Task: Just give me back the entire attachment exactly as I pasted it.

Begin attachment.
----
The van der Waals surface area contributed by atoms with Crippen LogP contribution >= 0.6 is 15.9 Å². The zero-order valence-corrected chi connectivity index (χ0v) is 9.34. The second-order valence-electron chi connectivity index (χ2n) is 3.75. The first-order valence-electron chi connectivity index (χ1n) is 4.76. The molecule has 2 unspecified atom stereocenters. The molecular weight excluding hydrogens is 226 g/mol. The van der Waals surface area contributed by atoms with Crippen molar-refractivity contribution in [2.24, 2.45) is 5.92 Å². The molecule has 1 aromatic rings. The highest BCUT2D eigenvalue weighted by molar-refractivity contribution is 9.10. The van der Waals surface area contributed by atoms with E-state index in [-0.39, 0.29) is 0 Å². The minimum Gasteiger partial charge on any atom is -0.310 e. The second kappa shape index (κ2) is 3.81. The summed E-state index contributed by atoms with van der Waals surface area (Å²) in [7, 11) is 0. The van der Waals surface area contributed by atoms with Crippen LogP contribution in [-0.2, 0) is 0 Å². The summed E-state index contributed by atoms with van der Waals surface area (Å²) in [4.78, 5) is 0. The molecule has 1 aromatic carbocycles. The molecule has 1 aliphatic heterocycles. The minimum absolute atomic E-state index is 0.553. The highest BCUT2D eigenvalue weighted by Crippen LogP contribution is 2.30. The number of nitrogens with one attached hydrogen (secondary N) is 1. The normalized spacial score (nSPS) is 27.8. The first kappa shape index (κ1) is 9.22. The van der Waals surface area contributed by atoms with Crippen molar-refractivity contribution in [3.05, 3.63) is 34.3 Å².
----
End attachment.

The van der Waals surface area contributed by atoms with Crippen LogP contribution >= 0.6 is 15.9 Å². The zero-order valence-corrected chi connectivity index (χ0v) is 9.34. The second-order valence-electron chi connectivity index (χ2n) is 3.75. The first-order valence-electron chi connectivity index (χ1n) is 4.76. The molecule has 2 unspecified atom stereocenters. The molecular weight excluding hydrogens is 226 g/mol. The van der Waals surface area contributed by atoms with Crippen molar-refractivity contribution in [2.24, 2.45) is 5.92 Å². The molecule has 1 aromatic rings. The highest BCUT2D eigenvalue weighted by molar-refractivity contribution is 9.10. The van der Waals surface area contributed by atoms with E-state index in [-0.39, 0.29) is 0 Å². The minimum Gasteiger partial charge on any atom is -0.310 e. The second kappa shape index (κ2) is 3.81. The summed E-state index contributed by atoms with van der Waals surface area (Å²) in [7, 11) is 0. The van der Waals surface area contributed by atoms with Crippen LogP contribution in [-0.2, 0) is 0 Å². The summed E-state index contributed by atoms with van der Waals surface area (Å²) in [4.78, 5) is 0. The molecule has 1 aromatic carbocycles. The molecule has 1 aliphatic heterocycles. The minimum absolute atomic E-state index is 0.553. The highest BCUT2D eigenvalue weighted by Crippen LogP contribution is 2.30. The number of nitrogens with one attached hydrogen (secondary N) is 1. The normalized spacial score (nSPS) is 27.8. The first kappa shape index (κ1) is 9.22. The van der Waals surface area contributed by atoms with Crippen molar-refractivity contribution in [3.05, 3.63) is 34.3 Å².